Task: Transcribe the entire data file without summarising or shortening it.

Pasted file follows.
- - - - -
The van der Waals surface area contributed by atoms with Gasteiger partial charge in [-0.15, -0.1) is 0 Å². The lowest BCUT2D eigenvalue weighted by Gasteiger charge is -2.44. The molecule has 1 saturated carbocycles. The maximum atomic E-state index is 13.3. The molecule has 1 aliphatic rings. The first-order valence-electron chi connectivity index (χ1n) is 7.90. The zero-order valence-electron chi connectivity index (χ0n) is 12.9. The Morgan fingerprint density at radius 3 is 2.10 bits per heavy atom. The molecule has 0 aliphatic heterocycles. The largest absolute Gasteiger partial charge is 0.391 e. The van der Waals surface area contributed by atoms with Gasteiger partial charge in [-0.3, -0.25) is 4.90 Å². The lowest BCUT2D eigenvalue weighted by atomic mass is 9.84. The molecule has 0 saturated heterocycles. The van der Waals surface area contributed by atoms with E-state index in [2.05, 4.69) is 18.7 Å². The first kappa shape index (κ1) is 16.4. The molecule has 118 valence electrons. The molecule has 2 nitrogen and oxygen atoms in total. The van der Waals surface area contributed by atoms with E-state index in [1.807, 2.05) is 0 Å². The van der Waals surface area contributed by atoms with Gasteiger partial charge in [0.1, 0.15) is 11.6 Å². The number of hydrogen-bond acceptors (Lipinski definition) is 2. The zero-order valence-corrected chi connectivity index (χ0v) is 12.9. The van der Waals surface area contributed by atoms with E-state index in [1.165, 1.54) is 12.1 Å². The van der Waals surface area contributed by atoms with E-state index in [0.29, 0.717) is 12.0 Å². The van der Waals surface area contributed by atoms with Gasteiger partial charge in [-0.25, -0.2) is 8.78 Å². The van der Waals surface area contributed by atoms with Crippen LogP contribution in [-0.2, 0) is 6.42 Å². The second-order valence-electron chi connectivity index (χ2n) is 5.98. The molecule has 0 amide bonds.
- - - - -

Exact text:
The van der Waals surface area contributed by atoms with Gasteiger partial charge in [-0.15, -0.1) is 0 Å². The lowest BCUT2D eigenvalue weighted by Gasteiger charge is -2.44. The molecule has 1 saturated carbocycles. The maximum atomic E-state index is 13.3. The molecule has 1 aliphatic rings. The first-order valence-electron chi connectivity index (χ1n) is 7.90. The zero-order valence-electron chi connectivity index (χ0n) is 12.9. The Morgan fingerprint density at radius 3 is 2.10 bits per heavy atom. The molecule has 0 aliphatic heterocycles. The largest absolute Gasteiger partial charge is 0.391 e. The van der Waals surface area contributed by atoms with Gasteiger partial charge in [-0.3, -0.25) is 4.90 Å². The lowest BCUT2D eigenvalue weighted by atomic mass is 9.84. The molecule has 0 saturated heterocycles. The van der Waals surface area contributed by atoms with E-state index in [2.05, 4.69) is 18.7 Å². The first kappa shape index (κ1) is 16.4. The molecule has 118 valence electrons. The molecule has 2 nitrogen and oxygen atoms in total. The van der Waals surface area contributed by atoms with E-state index in [1.807, 2.05) is 0 Å². The van der Waals surface area contributed by atoms with Gasteiger partial charge in [0.1, 0.15) is 11.6 Å². The number of hydrogen-bond acceptors (Lipinski definition) is 2. The zero-order valence-corrected chi connectivity index (χ0v) is 12.9. The van der Waals surface area contributed by atoms with E-state index in [1.165, 1.54) is 12.1 Å². The van der Waals surface area contributed by atoms with E-state index in [0.29, 0.717) is 12.0 Å². The van der Waals surface area contributed by atoms with Gasteiger partial charge in [-0.25, -0.2) is 8.78 Å². The van der Waals surface area contributed by atoms with Crippen LogP contribution in [-0.2, 0) is 6.42 Å². The second-order valence-electron chi connectivity index (χ2n) is 5.98. The molecule has 0 amide bonds.